NUTS! Pressure Cooked Chestnut Spread Recipe
If you’ve only been roasting chestnuts consider this pressure cooker recipe an intervention. Chestnut cream is a decadent, rich and addictive pleasure.
|Chestnut cream on sweet vanilla white polenta squares drizzled with chestnut honey.|
The best things in life are free for the taking.. if you know where to look!
Last week, chestnuts began falling from the sky, tumbling to the ground, cracking open and waiting to be swooped home.
|Vittorio and Adriana gathering chestnuts on 2,500 year-old road (Via Appia Antica), outside of Rome.|
Using wild chestnuts is a bit of a challenge- they are all different ages, sizes and shapes. They are much more difficult to work with than supermarket chestnuts that have come from carefully tended trees that have been harvested at the same time and run their nuts through machinery to sort and package similarly aged and sized-chestnuts.
|Wash wild chestnuts by dunking in large bowl with water and a splash of vinegar, swooshing them around to remove dirt and then strain and rinsing well. Discard any chestnuts with small holes or cracks. Dry completely before refrigerating or freezing.|
Peeling chestnuts is usually a very painful process. Thankfully, I found a YouTube Video that carefully describes the problem and gives a beautiful solution.
The Badgersett Farms chestnut peeling technique could not be easier. Here it is in a nutshell:
- Slice raw chestnuts in half.
- Bring a small pot of water to boil, and dump the chestnuts halves in.
- As soon as the water begins to boil again, strain.
- Use needle-nose pliers (they recommend spring handled- I really need a pair!) to pinch the skin and peel off the chestnut half.
- Work quickly and with small batches, because as the chestnuts cool, the become more difficult to peel.
The video shows almost all the chestnuts being easily peeled. Your mileage may vary. My mangy wild Italian chestnuts only peeled perfectly about 25% of the time – the rest I had to un-shell using the tedious spoon-handle method. You want to make sure you remove the inner (hairy) membrane that wants to sick to the chestnut meat. It doesn’t have an off flavor, but will give chestnut recipe an unpleasant astringent after-effect.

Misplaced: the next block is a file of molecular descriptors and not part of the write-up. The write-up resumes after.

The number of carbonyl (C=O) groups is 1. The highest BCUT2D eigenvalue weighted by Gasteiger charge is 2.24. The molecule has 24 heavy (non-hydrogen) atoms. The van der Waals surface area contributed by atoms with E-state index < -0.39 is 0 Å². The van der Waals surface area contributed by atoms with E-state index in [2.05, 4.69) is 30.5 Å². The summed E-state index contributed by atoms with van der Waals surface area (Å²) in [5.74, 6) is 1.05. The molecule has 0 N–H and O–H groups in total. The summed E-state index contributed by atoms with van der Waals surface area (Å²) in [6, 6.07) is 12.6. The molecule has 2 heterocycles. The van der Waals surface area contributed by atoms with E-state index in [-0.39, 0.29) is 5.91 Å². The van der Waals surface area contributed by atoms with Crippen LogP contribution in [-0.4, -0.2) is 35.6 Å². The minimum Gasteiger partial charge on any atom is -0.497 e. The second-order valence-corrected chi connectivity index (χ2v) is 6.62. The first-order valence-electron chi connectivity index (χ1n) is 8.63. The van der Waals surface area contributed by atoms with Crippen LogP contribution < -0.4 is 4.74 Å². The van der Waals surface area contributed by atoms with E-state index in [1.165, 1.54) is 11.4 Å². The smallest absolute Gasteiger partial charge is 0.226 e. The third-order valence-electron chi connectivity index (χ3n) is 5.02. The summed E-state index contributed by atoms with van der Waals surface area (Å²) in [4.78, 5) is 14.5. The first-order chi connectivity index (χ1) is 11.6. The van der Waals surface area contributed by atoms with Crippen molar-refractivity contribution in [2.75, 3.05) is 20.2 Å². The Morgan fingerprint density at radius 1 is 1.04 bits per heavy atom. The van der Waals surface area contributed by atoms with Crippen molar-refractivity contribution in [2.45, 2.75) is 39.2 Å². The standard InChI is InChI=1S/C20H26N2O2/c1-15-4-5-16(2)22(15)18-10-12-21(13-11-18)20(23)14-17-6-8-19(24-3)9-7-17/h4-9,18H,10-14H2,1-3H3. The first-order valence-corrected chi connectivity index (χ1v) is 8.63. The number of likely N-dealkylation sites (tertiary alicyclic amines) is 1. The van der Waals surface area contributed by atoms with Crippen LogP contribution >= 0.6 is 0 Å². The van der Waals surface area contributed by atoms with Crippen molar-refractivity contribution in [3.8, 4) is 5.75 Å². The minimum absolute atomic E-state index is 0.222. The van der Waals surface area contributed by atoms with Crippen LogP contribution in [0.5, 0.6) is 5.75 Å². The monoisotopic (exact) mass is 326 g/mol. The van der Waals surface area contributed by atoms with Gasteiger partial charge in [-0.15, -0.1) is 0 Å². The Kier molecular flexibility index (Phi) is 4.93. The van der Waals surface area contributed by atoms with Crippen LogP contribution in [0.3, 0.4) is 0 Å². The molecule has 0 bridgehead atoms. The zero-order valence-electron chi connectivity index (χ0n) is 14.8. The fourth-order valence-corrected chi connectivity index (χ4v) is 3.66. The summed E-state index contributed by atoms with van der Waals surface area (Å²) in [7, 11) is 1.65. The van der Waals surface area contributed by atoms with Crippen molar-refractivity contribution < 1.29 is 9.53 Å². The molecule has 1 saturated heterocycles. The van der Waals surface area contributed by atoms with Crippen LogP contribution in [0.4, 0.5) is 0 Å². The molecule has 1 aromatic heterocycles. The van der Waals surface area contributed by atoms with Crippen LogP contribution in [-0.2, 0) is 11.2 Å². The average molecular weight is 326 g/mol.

|Pressure Cooker||Accessories||Pr. Cook Time||Pr. Level||Open|
|6 L or larger||none||20 min.||High(2)||Natural|
- 1½ pounds or 750g fresh chestnuts
- about 11oz or 300g white sugar
- about 11oz or 300g water
- Optional splash of Rum Liquor (1/8th of a cup or to taste)
- Halve and peel the chestnuts, using the Badgersett Farms technique, described above.
- Weigh the peeled chestnuts in the pressure cooker and write it down.
- Then, zero out the scale (zero or tar button) and add half the chestnut’s weight in sugar (or more to taste) and half the chestnut’s weight in water. For example, I rounded up the weight of my chestnuts to 500g of peeled chestnuts, add 250g of sugar and 250g of water.
- Close and lock the lid of the pressure cooker. Turn the heat up to high and when the cooker reaches pressure, lower to the heat to the minimum required by the cooker to maintain pressure. Cook for 20 minutes at high pressure.
- When time is up, open the pressure cooker with the Natural release method – move the cooker off the burner and wait for the pressure to come down on its own (about 10 minutes).For electric pressure cookers, disengage the “keep warm” mode or unplug the cooker and open when the pressure indicator has gone down (20 to 30 minutes).
- Add an optional splash or rum to taste (I used about ⅛th of a cup). Puree the contents by tilting the pressure cooker and blending with an immersion blender until desired consistency.
- Serve to use as a spread, like jam, on bread, cakes and sweets.
- Yields about 1½ cups